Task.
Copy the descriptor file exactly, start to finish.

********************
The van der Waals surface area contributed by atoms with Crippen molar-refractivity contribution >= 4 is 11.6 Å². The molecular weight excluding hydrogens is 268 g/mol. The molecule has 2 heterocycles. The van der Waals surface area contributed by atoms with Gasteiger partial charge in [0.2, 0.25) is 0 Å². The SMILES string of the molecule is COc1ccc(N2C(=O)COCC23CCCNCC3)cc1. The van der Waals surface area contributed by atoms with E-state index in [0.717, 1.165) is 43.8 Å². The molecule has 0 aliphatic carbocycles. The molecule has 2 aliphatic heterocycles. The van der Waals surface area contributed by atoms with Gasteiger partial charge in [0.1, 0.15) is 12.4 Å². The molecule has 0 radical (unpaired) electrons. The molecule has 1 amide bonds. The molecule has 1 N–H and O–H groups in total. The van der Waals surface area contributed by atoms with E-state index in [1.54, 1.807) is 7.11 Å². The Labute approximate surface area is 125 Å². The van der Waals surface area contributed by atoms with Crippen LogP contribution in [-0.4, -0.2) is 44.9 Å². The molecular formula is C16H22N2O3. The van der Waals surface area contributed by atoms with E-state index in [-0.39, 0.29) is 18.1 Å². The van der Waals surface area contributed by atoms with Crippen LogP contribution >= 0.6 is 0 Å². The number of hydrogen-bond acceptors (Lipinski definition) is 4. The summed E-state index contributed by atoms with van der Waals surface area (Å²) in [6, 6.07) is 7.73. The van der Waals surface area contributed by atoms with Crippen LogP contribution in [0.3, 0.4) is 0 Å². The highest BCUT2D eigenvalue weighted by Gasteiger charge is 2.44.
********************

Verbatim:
The van der Waals surface area contributed by atoms with Crippen molar-refractivity contribution >= 4 is 11.6 Å². The molecular weight excluding hydrogens is 268 g/mol. The molecule has 2 heterocycles. The van der Waals surface area contributed by atoms with Gasteiger partial charge in [0.2, 0.25) is 0 Å². The SMILES string of the molecule is COc1ccc(N2C(=O)COCC23CCCNCC3)cc1. The van der Waals surface area contributed by atoms with E-state index in [0.717, 1.165) is 43.8 Å². The molecule has 0 aliphatic carbocycles. The molecule has 2 aliphatic heterocycles. The van der Waals surface area contributed by atoms with Gasteiger partial charge in [0.1, 0.15) is 12.4 Å². The molecule has 0 radical (unpaired) electrons. The molecule has 1 amide bonds. The molecule has 1 N–H and O–H groups in total. The van der Waals surface area contributed by atoms with E-state index in [1.54, 1.807) is 7.11 Å². The Labute approximate surface area is 125 Å². The van der Waals surface area contributed by atoms with Crippen LogP contribution in [-0.4, -0.2) is 44.9 Å². The molecular formula is C16H22N2O3. The van der Waals surface area contributed by atoms with E-state index in [-0.39, 0.29) is 18.1 Å². The van der Waals surface area contributed by atoms with Crippen LogP contribution >= 0.6 is 0 Å². The number of hydrogen-bond acceptors (Lipinski definition) is 4. The summed E-state index contributed by atoms with van der Waals surface area (Å²) in [6, 6.07) is 7.73. The van der Waals surface area contributed by atoms with Crippen LogP contribution in [0.3, 0.4) is 0 Å². The highest BCUT2D eigenvalue weighted by Gasteiger charge is 2.44.